GBC2021 Live Panel

Mike Knowles of Fruitnet, Lisette Holmberg of ICA, and Stefan Spanjaard of Agrovision Europe discuss the future of the berry business

The berry business will need to be even more resilient, both commercially and environmentally, in future if it is to sustain its recent impressive growth in sales around the word.

That was the stand-out message from this year’s Global Berry Congress, which took place online on 21 October.

Around 450 people from more than 40 countries worldwide took part in this year’s event, which brought together leading industry players and expert commentators to discuss new trends and opportunities in the international soft fruit market.

‘I think [the situation is] positive from a consumption side, but there are lots of challenges in the supply chain,” concluded Rabobank’s Cindy van Rijswick during her opening address.

“Inflation has come up quickly, which wasn’t the case a year ago. And the labour situation has worsened. But the situation is still positive and there are a lot of untapped opportunities.’

Berry companies will need to withstand a number of difficulties in the 12 months ahead, she implied. ‘Companies need to have financial robustness as margins go down, and to become more efficient. It’s extremely important to be in control of sourcing, supply chain, and so on. That will be key for leading berry players.’

She added: “It’s important to cope with all of the challenges we see in the business. Companies need to have some firepower to deal with all of this. Interesting times ahead, but also very uncertain.’

Global survey results

One of the highlights of this year’s Global Berry Congress was a discussion between Kylie Horomia of NZ startup WayBeyond and Ricky Stephens of US firm Agritecture, who provided a sneak preview of their new Global CEA Census report.

According to its early findings, the report shows that 30 per cent of growers working in controlled environment agriculture (CEA) are considering producing berries in the next 12 months

What’s more, revealed Horomia and Stephens, 70 per cent of those producers believe their sector is susceptible to excessive greenwashing.

Sustainability was a key topic throughout the day. ‘Consumers are more aware,’ said Lisette Holmberg, category manager for fruits and vegetables at Swedish retailer ICA Gruppen, during a live panel entitled The Future of Berries. ‘They know what they want and have a long list of demands. As a supermarket chain, that puts us in the spotlight.”

In the same live session, Agrovision Europe managing director Stefan Spanjaard argued that sustainability was a challenge with “no end”, one in which “there is always something to do, whether it’s use of plastics and recyclability or water, land and people. It is a continuous journey.’

Earlier in the day, Joanne Daniels of UK firm Wellocks said sustainability was “an increasingly significant factor” for its customers in the foodservice and restaurant trades, even though flavour and appearance remained the most important considerations.

‘Provenance is always important but chefs are becoming more conscious about air miles and sourcing produce as local as possible,’ says Wellock. ‘Sustainability is the trend that’s really key to our chefs at the moment.’

For Holmberg, the balance would always have to be struck between different environmental and commercial considerations: ‘Before Covid we were already looking at what types of origins we wanted to work with in the future,” she said. “Obviously we want to source from as close as possible due to cost efficiencies, as well as the environment. But reliability is also key.’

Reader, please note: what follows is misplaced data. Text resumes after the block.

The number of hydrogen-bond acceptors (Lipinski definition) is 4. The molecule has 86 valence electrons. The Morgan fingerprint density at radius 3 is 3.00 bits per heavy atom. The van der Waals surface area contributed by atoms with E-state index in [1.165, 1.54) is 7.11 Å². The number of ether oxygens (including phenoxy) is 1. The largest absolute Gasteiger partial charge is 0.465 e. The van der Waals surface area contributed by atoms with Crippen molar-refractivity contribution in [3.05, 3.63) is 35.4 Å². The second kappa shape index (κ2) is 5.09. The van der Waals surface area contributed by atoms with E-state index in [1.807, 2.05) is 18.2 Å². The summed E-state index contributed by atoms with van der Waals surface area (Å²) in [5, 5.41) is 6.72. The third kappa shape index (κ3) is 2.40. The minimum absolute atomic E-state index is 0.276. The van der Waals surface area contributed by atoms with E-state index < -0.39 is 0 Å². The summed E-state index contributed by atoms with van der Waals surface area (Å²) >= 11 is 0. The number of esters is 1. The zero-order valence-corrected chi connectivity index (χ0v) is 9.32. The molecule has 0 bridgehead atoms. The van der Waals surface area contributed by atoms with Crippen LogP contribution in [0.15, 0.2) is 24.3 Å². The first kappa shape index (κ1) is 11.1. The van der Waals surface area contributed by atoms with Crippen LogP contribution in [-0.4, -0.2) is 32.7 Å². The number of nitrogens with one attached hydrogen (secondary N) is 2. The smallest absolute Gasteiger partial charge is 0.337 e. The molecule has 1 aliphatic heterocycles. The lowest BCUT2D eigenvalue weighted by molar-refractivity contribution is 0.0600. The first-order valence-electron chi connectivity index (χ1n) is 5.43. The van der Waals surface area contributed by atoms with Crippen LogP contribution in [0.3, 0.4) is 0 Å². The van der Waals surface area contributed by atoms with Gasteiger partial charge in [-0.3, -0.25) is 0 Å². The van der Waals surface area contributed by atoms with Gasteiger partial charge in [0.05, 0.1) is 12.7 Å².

Quality must not be compromised in the search for sustainable supply, she said. “Our consumer research last year found that strawberry consumers who had a bad taste experience were lost for ten weeks.’

Elsewhere, resilience was a common theme. Patricio Munoz, who runs one of the world’s leading blueberry breeding programmes at the University of Florida, said his team was working to create new blueberries that can retain their quality when shipped over long distances.

And during a later session on ways to grow the berry business, Roger Horak of United Exports revealed that his company’s licensed blueberry programme Oz Blue had not produced a variety since 2014 that was unable to be machine harvested.

“That is going to be the future,” he said. “If you don’t have varieties that can be at least 50 per cent machine harvested then you are going to become obsolete.”

Packed programme

Throughout Global Berry Congress 2021, speakers shared their thoughts and expertise on several of the most important topics for the international berry business.

Under the theme ‘A New Climate for Berries’, the event gave attendees a chance to hear about new developments in areas such as automation, varietal research, marketing, nutrition, and climate forecasting.

Market focuses on Russia, India and China lifted the lid on market developments and the potential to expand the berry category in those countries, while other sessions provided updates on growing supply bases in Morocco and Peru.

And new to the event in 2021 were four completely live Meet the Expert sessions. During these half-hour segments, expert commentators spoke direct to an online audience to discuss various important topics.

Overall, it seems confidence remains high in the berry business despite some considerable challenges.

‘There is still a lot of potential in the berry market,’ Van Rijswick concluded. ‘A lot of factors can boost consumption, even in mature markets: quality, availability, also price. Consistent good quality will be very important.’